Pupil, coach face Hoyas after exodus

<p>Freshman point guard Jerome Seagears once claimed Georgetown as
his future home, but Rutgers associate head coach?David Cox left
for New Jersey in 2010.</p>

Freshman point guard Jerome Seagears once claimed Georgetown as his future home, but Rutgers associate head coach?David Cox left for New Jersey in 2010.

On paper, Georgetown was a perfect suitor for Jerome Seagears, the Rutgers men’s basketball team’s freshman guard from Silver Spring, Md. But then David Cox left.

Cox, the Scarlet Knights’ associate head coach, arrived in Piscataway in 2010 as part of head coach Mike Rice’s staff. Cox recruited Seagears, so the move made sense.

But Seagears is still trying to figure it out.

“That’s where I wanted to go since I was a little kid,” Seagears said of Georgetown. “Cox was my main focus. Somehow he ended up in New Jersey, and I ended up here with him. I don’t know how that works.”

Seagears pays his first visit to No. 10 Georgetown (15-3, 5-2) tomorrow with the Knights (11-8, 3-3). He last played at the Verizon Center in Washington, D.C., last spring in a high school all-star game, but the stakes are higher.

Still, the Knights’ assists leader does not mind the sideshow involved with going home.

“There are going to be a lot of people,” Seagears said. “I told [Director of Player Development Eric Murdock], ‘I’m going to show you how you get real love when you go home.’ Because he doesn’t get any real love in Bridgewater anymore.”

The quick-witted Seagears trades barbs with teammates and coaches with ease. But Rice points to his maturation as a reason Seagears continues to find the ball in his hands.

“Offensively, he’s my best communicator,” Rice said of the 6-foot-1 guard. “He understands what I want. He’ll communicate to them. That’s a credit to him because he came from the bottom floor.”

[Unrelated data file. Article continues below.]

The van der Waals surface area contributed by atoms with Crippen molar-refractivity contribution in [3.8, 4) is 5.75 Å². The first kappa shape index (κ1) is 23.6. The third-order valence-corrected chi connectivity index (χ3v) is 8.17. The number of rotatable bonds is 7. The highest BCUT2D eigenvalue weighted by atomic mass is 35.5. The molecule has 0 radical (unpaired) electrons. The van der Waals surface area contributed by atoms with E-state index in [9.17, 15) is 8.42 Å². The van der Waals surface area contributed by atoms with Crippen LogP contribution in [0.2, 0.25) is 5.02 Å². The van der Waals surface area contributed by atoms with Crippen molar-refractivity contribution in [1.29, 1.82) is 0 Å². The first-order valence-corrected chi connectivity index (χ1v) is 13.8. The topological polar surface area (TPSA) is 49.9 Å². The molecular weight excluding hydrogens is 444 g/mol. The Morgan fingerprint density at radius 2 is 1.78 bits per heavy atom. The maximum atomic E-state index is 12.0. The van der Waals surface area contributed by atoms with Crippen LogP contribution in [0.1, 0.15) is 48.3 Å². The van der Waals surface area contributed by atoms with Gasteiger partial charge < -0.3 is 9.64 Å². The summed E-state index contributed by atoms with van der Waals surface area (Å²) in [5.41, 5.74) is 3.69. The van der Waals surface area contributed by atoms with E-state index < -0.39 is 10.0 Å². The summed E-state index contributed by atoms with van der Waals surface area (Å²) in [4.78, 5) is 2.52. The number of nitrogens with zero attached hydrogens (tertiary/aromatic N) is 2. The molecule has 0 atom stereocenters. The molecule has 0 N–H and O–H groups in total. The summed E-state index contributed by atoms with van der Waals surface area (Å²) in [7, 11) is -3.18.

Rice’s go-to presence on defense, Mike Poole, did not own an offer from Georgetown in high school. In fact, he waited until late in the spring recruiting season to commit.

But the sophomore guard owns Rice’s trust. He needs it against the Hoyas, whose Princeton-style attack demands preparation.

“For me to be the best communicator, I have to let guys know where they need to be, what’s going on at all times,” Poole said. “They depend on me out there to do that. Young guys have never played a Georgetown team, a real good team with a Princeton-style offense.”

On paper, the Hoyas are like the Knights.

Both teams receive contributions from at least five freshmen. Both teams lost their starting backcourts from last season to graduation. And both teams recruit along the Beltway through Virginia.

But Rice sees the impact veterans sprinkled throughout head coach John Thompson III’s roster, and there is a world of difference.

“They have a lot of freshmen. But they have [guard] Jason Clark, who’s a senior. They have [senior center Henry] Sims. They have seniors,” Rice said. “Their freshmen, they have some toughness to them. That’s the reason they’re top 10 in the country, but make no mistake — their team is their seniors.”

Seagears, Clark and Georgetown freshman Mikael Hopkins played for the same AAU program, Team Takeover, before Seagears joined D.C. Assault, where Cox once coached.

He also matched up with Sims and Hoyas sophomore point guard Markel Starks.

The reunion makes Rice anxious about Seagears’ response, which is almost always with uncontrolled energy. Cox saw it with the Assault and when Seagears handled point guard duties at Flora MacDonald Academy (N.C.).

On paper, Seagears continues to progress. His assist-to-turnover ratio, nearly 2-to-1 now, is a testament to it. But there is always another game to play.

“I worry about Jerome being overanxious every game. And now with the hometown fans, yes, that’s an extra concern,” Rice said. “Hopefully he has enough energy and keeps it bottled up.”

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